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OpinionColumnistsCathy Young

A COVID-19 culture war that can kill us

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As the coronavirus pandemic continues to burn its way through America and the world and millions hunker down in their homes, many of the cultural issues that only recently sparked fierce debate now seem oddly irrelevant.

Does anyone want to argue about politically correct language when we’re facing disaster?

These days, a “safe space” is one in which you are protected from a deadly infection, not from offensive ideas. Even the controversy over President Donald Trump’s attempt to troll the media by using the term “Chinese virus” faded quickly. And while a few feminists have tried to claim that women are hardest hit by the pandemic even though more men are dying, no one’s paying much attention.

But the culture wars haven’t gone away — they’ve only shifted focus. While the so-called social justice warriors on the left have mostly grown quiet, the culture warriors on the right have found a new battlefield in opposition to epidemic control measures. It’s a stance that is not only divisive but actively dangerous.

For weeks, right-wing media figures such as radio talk show host Rush Limbaugh and Fox News host Laura Ingraham have been promoting a “no big deal” narrative about the COVID-19 epidemic (Limbaugh has even insisted that it’s nothing more than “the common cold”). They have also railed against stay-at-home orders intended to flatten the curve of the virus and curb the spread of the disease. Some have backed away from that position now that Trump seems to take the coronavirus seriously and has abandoned his plan to “reopen” America by Easter. Yet Limbaugh still insists that the epidemic is overrated and grumbling that our response to it is dictated by unelected health experts who are part of the insidious “Deep State.”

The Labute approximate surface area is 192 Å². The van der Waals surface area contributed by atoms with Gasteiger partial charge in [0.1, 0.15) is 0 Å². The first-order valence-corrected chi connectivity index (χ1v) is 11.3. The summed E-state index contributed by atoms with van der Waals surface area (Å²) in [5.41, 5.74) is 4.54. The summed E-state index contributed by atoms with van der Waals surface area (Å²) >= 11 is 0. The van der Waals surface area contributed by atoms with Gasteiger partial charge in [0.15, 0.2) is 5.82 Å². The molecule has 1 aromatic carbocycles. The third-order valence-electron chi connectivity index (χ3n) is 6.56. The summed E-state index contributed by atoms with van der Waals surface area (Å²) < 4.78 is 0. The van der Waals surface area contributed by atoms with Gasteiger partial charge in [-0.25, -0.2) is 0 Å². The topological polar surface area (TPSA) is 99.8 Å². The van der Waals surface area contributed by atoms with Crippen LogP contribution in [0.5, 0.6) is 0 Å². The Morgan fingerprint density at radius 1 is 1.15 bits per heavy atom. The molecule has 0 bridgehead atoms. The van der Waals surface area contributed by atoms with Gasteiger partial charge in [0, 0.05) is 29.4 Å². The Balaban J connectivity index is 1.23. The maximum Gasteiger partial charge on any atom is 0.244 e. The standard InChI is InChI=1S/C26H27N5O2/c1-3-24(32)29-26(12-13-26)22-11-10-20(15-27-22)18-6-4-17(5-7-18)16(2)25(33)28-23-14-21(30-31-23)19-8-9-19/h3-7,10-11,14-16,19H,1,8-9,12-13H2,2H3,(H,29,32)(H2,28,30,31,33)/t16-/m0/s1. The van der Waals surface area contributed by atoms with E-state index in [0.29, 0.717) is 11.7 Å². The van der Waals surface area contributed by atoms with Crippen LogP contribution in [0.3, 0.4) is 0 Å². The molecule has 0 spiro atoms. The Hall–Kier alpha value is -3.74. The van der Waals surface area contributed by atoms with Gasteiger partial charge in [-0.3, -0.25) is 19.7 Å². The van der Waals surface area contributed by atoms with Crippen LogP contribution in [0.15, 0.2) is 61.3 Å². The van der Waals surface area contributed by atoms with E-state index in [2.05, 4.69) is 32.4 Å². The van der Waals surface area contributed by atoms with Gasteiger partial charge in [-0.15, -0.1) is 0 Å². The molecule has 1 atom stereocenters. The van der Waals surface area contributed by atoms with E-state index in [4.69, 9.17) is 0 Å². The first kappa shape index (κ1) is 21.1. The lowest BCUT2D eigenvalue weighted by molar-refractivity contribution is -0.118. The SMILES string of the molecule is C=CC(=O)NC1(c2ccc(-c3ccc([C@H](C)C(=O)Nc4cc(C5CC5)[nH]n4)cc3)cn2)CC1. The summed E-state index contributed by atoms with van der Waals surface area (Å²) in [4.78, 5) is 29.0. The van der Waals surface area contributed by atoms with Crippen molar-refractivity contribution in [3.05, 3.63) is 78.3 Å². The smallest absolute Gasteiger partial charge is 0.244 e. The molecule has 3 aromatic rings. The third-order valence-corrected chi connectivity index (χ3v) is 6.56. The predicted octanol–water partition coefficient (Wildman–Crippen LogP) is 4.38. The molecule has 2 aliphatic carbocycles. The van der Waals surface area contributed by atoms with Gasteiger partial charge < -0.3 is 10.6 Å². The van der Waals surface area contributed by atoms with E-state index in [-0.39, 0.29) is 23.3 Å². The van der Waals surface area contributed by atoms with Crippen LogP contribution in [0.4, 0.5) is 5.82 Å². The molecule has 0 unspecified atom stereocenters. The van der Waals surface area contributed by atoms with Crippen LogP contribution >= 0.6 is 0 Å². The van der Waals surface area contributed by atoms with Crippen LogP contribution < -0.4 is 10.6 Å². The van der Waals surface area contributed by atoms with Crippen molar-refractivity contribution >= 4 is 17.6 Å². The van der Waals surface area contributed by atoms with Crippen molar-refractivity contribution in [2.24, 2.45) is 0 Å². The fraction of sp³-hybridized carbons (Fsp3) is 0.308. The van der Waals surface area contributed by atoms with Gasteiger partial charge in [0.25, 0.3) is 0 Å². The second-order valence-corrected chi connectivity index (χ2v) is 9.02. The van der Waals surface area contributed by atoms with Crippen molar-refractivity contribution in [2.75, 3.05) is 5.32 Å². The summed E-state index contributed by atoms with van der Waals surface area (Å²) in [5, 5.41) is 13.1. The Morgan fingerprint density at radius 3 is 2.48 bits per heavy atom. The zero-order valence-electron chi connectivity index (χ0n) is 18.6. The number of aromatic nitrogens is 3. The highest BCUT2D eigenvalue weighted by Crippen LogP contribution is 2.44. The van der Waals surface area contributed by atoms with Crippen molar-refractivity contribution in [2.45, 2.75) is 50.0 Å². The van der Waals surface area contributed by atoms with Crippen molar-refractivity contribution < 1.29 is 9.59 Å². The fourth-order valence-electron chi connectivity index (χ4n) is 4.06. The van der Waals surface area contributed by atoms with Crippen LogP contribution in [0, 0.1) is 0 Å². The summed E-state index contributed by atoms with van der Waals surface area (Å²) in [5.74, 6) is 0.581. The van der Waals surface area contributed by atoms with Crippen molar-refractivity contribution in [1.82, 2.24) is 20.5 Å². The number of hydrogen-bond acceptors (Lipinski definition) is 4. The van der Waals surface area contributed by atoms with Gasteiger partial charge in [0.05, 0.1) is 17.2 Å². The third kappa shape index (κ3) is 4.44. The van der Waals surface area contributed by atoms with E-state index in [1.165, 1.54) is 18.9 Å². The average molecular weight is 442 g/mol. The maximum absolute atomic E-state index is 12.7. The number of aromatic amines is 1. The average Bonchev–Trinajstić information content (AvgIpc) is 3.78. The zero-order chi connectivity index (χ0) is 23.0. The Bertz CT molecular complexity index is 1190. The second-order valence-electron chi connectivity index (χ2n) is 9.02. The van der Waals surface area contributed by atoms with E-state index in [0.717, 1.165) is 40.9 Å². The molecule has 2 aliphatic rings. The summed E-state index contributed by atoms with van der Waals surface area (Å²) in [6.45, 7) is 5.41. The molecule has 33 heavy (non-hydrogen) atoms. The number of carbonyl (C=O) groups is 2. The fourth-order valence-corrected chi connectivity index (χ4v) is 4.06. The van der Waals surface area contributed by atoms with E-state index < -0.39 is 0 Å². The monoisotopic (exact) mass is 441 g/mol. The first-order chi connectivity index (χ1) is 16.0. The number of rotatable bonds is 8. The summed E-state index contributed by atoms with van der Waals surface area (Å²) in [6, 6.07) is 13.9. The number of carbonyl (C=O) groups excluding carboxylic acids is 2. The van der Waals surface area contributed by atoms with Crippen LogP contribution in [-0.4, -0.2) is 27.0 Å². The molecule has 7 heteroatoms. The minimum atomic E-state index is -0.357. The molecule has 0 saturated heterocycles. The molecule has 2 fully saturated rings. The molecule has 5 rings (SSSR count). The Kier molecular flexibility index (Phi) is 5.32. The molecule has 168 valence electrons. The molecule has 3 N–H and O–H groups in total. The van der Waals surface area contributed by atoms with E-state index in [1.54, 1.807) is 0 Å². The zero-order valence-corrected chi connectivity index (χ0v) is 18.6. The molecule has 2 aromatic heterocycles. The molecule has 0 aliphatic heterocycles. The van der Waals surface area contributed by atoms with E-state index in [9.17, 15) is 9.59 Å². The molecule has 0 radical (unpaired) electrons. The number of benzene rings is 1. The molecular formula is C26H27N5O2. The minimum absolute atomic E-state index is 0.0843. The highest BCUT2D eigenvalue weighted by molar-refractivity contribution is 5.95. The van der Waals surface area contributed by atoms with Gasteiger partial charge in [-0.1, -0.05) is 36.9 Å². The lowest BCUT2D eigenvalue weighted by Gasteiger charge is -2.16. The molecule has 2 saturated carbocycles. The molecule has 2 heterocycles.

Conservative commentator, radio talk show host and frequent Fox News guest Jesse Kelly still rails against the quarantines on Twitter, warning that our economy is being turned into a “smoldering wreckage.” But the economy isn’t Kelly’s only concern; he believes that the epidemic is an excuse for leftists to turn America into a progressive tyranny. “We’re reporting our fellow citizens to the police, deciding which businesses are allowed to open, and arresting pastors for having a church service,” Kelly tweeted on Tuesday. “Coronavirus is not the deadliest thing we imported from China.”

Kelly has also connected the lockdown to his perennial theme of the liberal-driven decline of manhood in America: the lockdown, he says, shows that “we’ve apparently become the scared suburban housewife society,” cowering in our homes while being terrorized by “the prophets of doom.” The culture warriors seem to think that risking exposure to the coronavirus to save the economy is somehow akin to risking one’s life in battle. Apparently, they still haven’t realized that in this war, a person who becomes infected can quickly become an unwitting enemy weapon.

Other pundits on the far right are stoking hate toward the progressive, multicultural cities that are seen as strongholds of “blue” America and that are hardest hit by the coronavirus. Sean Davis, a contributor to The Federalist — a once-interesting conservative website that has become a home to crackpot conspiracy theories — recently lamented on Twitter that the rest of the country was being shut down “because New York City is a filthy, disease-ridden dystopia run by an incompetent communist.”

It’s not just a matter of vile rhetoric. The coronavirus deniers actively encourage people to defy the quarantine and promote conspiracy theories that depict the epidemic as a hoax.

This culture war could literally kill us.

Cathy Young is a contributing editor to Reason magazine.

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